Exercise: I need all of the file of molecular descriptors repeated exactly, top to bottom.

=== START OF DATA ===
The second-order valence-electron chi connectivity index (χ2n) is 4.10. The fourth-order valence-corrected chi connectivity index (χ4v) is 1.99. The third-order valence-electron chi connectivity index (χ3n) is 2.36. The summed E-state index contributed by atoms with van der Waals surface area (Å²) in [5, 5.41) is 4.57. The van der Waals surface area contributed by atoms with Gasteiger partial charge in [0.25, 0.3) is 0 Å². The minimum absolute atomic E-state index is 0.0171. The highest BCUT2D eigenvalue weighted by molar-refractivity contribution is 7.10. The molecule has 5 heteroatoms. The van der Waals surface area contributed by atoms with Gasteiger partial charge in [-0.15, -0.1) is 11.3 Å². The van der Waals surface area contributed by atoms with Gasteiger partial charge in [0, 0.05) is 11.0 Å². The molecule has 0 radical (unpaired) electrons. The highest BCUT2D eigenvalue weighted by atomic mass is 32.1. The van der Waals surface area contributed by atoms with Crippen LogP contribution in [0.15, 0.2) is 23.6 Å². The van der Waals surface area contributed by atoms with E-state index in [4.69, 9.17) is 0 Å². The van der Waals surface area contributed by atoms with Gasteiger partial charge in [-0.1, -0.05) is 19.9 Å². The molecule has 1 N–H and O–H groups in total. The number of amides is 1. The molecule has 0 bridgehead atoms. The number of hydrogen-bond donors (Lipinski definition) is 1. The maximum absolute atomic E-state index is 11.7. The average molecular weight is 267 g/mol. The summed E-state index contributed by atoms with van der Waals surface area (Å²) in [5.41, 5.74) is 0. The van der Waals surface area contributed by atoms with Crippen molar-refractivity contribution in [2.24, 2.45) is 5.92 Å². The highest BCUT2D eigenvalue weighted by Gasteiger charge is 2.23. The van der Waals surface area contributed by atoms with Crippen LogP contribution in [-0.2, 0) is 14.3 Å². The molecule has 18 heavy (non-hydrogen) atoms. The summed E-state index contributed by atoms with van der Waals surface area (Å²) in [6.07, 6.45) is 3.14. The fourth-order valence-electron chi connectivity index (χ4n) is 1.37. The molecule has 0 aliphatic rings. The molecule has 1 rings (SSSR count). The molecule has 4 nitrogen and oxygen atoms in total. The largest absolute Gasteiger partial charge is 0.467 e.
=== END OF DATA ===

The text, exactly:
The second-order valence-electron chi connectivity index (χ2n) is 4.10. The fourth-order valence-corrected chi connectivity index (χ4v) is 1.99. The third-order valence-electron chi connectivity index (χ3n) is 2.36. The summed E-state index contributed by atoms with van der Waals surface area (Å²) in [5, 5.41) is 4.57. The van der Waals surface area contributed by atoms with Gasteiger partial charge in [0.25, 0.3) is 0 Å². The minimum absolute atomic E-state index is 0.0171. The highest BCUT2D eigenvalue weighted by molar-refractivity contribution is 7.10. The molecule has 5 heteroatoms. The van der Waals surface area contributed by atoms with Gasteiger partial charge in [-0.15, -0.1) is 11.3 Å². The van der Waals surface area contributed by atoms with Gasteiger partial charge in [0, 0.05) is 11.0 Å². The molecule has 0 radical (unpaired) electrons. The highest BCUT2D eigenvalue weighted by atomic mass is 32.1. The van der Waals surface area contributed by atoms with Crippen LogP contribution in [0.15, 0.2) is 23.6 Å². The van der Waals surface area contributed by atoms with E-state index in [4.69, 9.17) is 0 Å². The van der Waals surface area contributed by atoms with Gasteiger partial charge in [-0.1, -0.05) is 19.9 Å². The molecule has 1 N–H and O–H groups in total. The number of amides is 1. The molecule has 0 bridgehead atoms. The number of hydrogen-bond donors (Lipinski definition) is 1. The maximum absolute atomic E-state index is 11.7. The average molecular weight is 267 g/mol. The summed E-state index contributed by atoms with van der Waals surface area (Å²) in [5.41, 5.74) is 0. The van der Waals surface area contributed by atoms with Crippen molar-refractivity contribution in [2.24, 2.45) is 5.92 Å². The highest BCUT2D eigenvalue weighted by Gasteiger charge is 2.23. The van der Waals surface area contributed by atoms with Crippen LogP contribution in [-0.2, 0) is 14.3 Å². The molecule has 18 heavy (non-hydrogen) atoms. The summed E-state index contributed by atoms with van der Waals surface area (Å²) in [6.07, 6.45) is 3.14. The fourth-order valence-electron chi connectivity index (χ4n) is 1.37. The molecule has 0 aliphatic rings. The molecule has 1 rings (SSSR count). The molecule has 4 nitrogen and oxygen atoms in total. The largest absolute Gasteiger partial charge is 0.467 e.